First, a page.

Objective: To examine the impact of smoke-free policies in Victorian gambling venues on electronic gaming machine (EGM) expenditure.
Method: Monthly EGM expenditure from July 1998 to December 2005, provided by the Victorian Commission for Gambling Regulation and the Office of the Liquor and Gambling Commissioner in South Australia, was analysed. The outcome measure was the ratio of monthly expenditure for Victoria to monthly expenditure in South Australia. Intervention analysis and autoregressive integrated moving average modelling were used to assess the impact of the smoke-free policy on expenditure.
Results: The smoke-free policy resulted in an abrupt, long-term decrease in the level of EGM expenditure. The mean level of monthly expenditure decreased by approximately 14%.
Conclusion: The smoke-free policy not only protects hospitality workers and patrons from exposure to secondhand smoke but has also had an impact on slowing gambling losses.
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Smoke-free policies were introduced into gambling venues in Victoria, Australia, to protect patrons and workers from the harmful effects of secondhand smoke and as a measure to reduce the addictiveness of gambling. There is no risk-free level of exposure to secondhand smoke. Smoke-free policies reduce the risk of premature death from lung cancer, respiratory and cardiovascular disease in non-smokers.1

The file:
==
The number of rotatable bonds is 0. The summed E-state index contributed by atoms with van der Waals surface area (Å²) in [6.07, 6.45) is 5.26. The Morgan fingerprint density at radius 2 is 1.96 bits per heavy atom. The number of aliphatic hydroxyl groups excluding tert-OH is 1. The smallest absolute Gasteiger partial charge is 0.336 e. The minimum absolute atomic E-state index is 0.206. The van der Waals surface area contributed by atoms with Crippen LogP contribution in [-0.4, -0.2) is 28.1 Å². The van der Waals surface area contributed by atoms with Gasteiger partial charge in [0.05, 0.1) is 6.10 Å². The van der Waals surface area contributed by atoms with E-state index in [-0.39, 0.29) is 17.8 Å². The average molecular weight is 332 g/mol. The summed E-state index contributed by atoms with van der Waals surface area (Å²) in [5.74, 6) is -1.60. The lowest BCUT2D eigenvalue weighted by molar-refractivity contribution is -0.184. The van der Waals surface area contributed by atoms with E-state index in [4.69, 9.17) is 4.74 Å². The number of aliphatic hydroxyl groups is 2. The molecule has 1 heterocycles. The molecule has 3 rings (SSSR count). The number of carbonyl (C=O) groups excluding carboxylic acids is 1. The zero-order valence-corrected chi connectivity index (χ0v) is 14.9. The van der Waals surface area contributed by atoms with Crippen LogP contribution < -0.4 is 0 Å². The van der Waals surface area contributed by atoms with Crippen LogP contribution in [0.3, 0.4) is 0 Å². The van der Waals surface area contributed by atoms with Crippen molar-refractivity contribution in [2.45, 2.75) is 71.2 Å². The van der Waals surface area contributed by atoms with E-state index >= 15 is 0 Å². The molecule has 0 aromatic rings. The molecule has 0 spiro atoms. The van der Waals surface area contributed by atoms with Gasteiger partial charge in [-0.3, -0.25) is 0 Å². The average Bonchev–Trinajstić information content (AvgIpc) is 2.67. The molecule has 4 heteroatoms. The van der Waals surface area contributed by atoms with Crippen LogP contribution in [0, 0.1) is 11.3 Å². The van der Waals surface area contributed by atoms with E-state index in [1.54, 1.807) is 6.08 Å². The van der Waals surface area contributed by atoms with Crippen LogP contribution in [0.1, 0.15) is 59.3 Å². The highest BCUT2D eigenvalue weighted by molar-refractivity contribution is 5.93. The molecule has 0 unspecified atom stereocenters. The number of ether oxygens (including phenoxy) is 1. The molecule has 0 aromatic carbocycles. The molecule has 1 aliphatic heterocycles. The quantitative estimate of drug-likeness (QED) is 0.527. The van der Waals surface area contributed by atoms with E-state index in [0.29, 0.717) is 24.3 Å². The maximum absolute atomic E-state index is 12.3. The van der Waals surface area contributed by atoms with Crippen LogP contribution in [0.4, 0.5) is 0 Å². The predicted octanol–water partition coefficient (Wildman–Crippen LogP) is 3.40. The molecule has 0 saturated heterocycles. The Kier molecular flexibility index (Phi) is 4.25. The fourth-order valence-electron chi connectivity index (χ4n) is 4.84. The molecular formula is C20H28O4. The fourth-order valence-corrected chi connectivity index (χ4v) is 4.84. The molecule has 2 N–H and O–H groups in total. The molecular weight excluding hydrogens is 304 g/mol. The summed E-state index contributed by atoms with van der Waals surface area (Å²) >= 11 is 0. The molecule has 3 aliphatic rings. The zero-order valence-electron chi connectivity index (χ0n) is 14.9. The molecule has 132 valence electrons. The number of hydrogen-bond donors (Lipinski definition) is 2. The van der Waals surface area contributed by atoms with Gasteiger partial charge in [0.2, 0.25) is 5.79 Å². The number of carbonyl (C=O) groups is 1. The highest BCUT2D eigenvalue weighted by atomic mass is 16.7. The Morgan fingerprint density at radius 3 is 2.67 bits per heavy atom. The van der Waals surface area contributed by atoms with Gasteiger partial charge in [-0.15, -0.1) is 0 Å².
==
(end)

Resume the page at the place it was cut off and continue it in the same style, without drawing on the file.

Victorian gambling expenditure was $A4.251 billion in 2003–2004, with approximately 54% of this spent on gaming machines, also known as slot machines.2 Two previous studies from the United States have analysed the impact of smoke-free policies on gaming machine expenditure and the conclusions were mixed. Mandel et al.3 found no significant effect of the smoke-free law in three gambling venues in Delaware, USA; however, Pakko4 found a significant decrease in revenue when analysing the same data but with different model specifications. Another study from the United States found no effect of the smoke-free policy on profits from bingo and charitable gaming in Massachusetts, USA.5
Smoke-free laws commenced in Victorian gambling venues on 1 September 2002. The law requires that people must not smoke in venues with gaming machine areas that consist of only one room and gambling rooms in venues that consist of two or more rooms. The legislation includes bingo centres, the state’s casino (except the high rollers’ room) and pubs and clubs with electronic gaming machines (EGM). Victoria has a population of 4.9 million6 and the smoking prevalence of regular smokers was 18.3% in 2004.7 There are approximately 27 000 EGM in 523 pubs, gaming venues and licensed clubs in Victoria,8 with a limit of 105 machines per venue. The licensed clubs with EGM are sporting clubs and Returned and Services League branches. There are also approximately 2500 machines in the state’s casino. The casino’s gaming floor is more than 500 metres long and as well as EGM provides table games such as black jack and roulette.
For our analysis, South Australia was chosen as the comparison state because smoke-free regulations there were less restrictive than other states. For example, separate non-smoking rooms were not a requirement in South Australia. From 1 November 2005 no less than 25% of gambling areas had to be smoke free. Before this there were no restrictions. All other states required at least 50% of gambling areas to be smoke free.9 There are approximately 12 600 EGM in South Australia10 in 597 venues. Their casino has 950 machines. In 2003–2004 total gambling expenditure in South Australia was $A1.06 billion, with 68% on gaming machines.